For a while there – from the mid ’90s to 2010 – the old turkey lover was right. Austin’s Spoon, with Britt Daniel at the helm and Jim Eno as first mate, could always make rock and roll sound fun. They transitioned from the rough, raw edges of Telephono and A Series Of Sneaks to the comfortable, rounded perfections of Gimme Fiction, delivering rock with swagger, but constantly oriented on catchy, pop-oriented melodies.
Spoon saw great success around the release of their last album, 2007’s Ga Ga Ga Ga Ga. They had been prominently featured on the soundtrack for the Will Ferrell movie Stranger Than Fiction and their songs had been placed in various popular television shows. Britt Daniel had even made an awkward on-camera appearance on Veronica Mars.
So Spoon’s ship had finally come to shore in terms of widespread popularity (Ga even cracked the US Billboard Top 10), and they ultimately had to confront the dreaded follow-up album. Transference is the outcome – a fundamental change to the core sounds of previous efforts, which inevitably means a sink-or-swim response from longtime fans.
It’s hard to pronounce Transference a failure. Much of what generally goes into Spoon is here – Jim Eno’s steady rock drumming is ever-present and the band’s attention to detail in sound production is just as keen. There’s still that touch of experimentalism (with echoed vocals and strange arrangements) that made Kill The Moonlight such a phenomenal album. But what’s missing is an immediacy, an underlying urgency, that infiltrated earlier studio efforts.
Before, it felt as if the band would burst if it weren’t able to record its music. Now, it’s starting to feel as if the songs are seeping from a burnt out songwriter. The hooks are few and far between, the repetitive guitar strokes that were so endearing before now wear down the nerves, and even the noisy parts (Trouble Comes Running) sound sanitised.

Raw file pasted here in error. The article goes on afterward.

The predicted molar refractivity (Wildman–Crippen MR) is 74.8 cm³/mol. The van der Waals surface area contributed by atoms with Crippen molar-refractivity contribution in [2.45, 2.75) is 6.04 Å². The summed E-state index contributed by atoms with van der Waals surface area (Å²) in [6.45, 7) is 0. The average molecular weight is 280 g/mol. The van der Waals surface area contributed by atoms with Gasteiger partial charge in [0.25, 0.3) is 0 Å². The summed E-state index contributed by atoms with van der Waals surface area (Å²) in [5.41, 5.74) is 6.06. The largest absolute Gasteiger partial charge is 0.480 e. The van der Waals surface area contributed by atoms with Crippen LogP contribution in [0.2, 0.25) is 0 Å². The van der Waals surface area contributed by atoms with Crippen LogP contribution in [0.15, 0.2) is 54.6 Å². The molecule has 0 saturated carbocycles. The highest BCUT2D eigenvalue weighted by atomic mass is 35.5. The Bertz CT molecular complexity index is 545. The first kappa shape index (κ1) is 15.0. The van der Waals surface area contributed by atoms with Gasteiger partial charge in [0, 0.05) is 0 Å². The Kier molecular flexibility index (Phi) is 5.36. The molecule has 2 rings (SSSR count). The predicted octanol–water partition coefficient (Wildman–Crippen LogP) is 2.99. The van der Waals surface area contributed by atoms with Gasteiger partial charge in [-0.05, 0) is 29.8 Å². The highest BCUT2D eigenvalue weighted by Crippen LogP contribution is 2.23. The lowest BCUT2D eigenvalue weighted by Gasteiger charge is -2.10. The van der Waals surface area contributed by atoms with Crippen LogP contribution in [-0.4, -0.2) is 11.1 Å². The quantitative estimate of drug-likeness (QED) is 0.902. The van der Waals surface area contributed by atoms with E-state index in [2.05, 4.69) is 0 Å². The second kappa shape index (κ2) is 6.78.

Traditionally, Spoon albums have been bereft of filler songs, but the second half of Transference treads some dangerous territory. Ballads have never been Spoon’s strong suit, and the soft piano number, Goodnight Laura, comes off as a poorly inspired The Beatles cover. Out Go The Light feels similarly dispossessed of feeling, and the only thing saving the rest of the album is the strong presence of Got Nuffin, a longer song with a classic rock feel.
In the past, entire Spoon albums would have been constructed out of the stuff that goes into the driving bassline of Got Nuffin and the jerky, stabbing piano riffs of Written In Reverse. Even Spoon’s nice sounding (albeit always obtuse) lyrics can’t make up for the generally flat music here, and with Transference, Spoon’s undeniable swagger has taken a considerable hit.